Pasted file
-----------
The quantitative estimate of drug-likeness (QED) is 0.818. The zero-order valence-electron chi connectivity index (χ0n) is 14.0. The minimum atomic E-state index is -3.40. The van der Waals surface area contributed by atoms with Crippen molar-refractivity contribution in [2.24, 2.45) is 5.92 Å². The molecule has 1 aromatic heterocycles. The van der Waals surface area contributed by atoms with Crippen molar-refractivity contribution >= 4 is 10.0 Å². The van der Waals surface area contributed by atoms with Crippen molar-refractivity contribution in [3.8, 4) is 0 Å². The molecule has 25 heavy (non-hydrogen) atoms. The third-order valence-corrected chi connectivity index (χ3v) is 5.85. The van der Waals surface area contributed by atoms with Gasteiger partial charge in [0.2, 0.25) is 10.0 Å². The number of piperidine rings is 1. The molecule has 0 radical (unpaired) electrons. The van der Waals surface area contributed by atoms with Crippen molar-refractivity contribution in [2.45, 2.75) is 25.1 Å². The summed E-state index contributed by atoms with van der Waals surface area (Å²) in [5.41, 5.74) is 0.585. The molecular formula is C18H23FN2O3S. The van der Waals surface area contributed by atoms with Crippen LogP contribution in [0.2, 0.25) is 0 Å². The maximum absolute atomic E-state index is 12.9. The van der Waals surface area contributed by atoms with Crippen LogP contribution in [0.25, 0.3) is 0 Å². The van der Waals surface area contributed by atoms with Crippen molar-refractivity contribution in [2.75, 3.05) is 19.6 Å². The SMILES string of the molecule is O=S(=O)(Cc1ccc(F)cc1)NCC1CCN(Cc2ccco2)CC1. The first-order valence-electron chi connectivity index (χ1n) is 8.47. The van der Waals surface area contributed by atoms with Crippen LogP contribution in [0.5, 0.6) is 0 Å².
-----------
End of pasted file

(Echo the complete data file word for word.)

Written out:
The quantitative estimate of drug-likeness (QED) is 0.818. The zero-order valence-electron chi connectivity index (χ0n) is 14.0. The minimum atomic E-state index is -3.40. The van der Waals surface area contributed by atoms with Crippen molar-refractivity contribution in [2.24, 2.45) is 5.92 Å². The molecule has 1 aromatic heterocycles. The van der Waals surface area contributed by atoms with Crippen molar-refractivity contribution >= 4 is 10.0 Å². The van der Waals surface area contributed by atoms with Crippen molar-refractivity contribution in [3.8, 4) is 0 Å². The molecule has 25 heavy (non-hydrogen) atoms. The third-order valence-corrected chi connectivity index (χ3v) is 5.85. The van der Waals surface area contributed by atoms with Gasteiger partial charge in [0.2, 0.25) is 10.0 Å². The number of piperidine rings is 1. The molecule has 0 radical (unpaired) electrons. The van der Waals surface area contributed by atoms with Crippen molar-refractivity contribution in [2.45, 2.75) is 25.1 Å². The summed E-state index contributed by atoms with van der Waals surface area (Å²) in [5.41, 5.74) is 0.585. The molecular formula is C18H23FN2O3S. The van der Waals surface area contributed by atoms with Crippen LogP contribution in [0.2, 0.25) is 0 Å². The maximum absolute atomic E-state index is 12.9. The van der Waals surface area contributed by atoms with Crippen LogP contribution in [0.25, 0.3) is 0 Å². The van der Waals surface area contributed by atoms with Crippen molar-refractivity contribution in [2.75, 3.05) is 19.6 Å². The SMILES string of the molecule is O=S(=O)(Cc1ccc(F)cc1)NCC1CCN(Cc2ccco2)CC1. The first-order valence-electron chi connectivity index (χ1n) is 8.47. The van der Waals surface area contributed by atoms with Crippen LogP contribution in [0.5, 0.6) is 0 Å².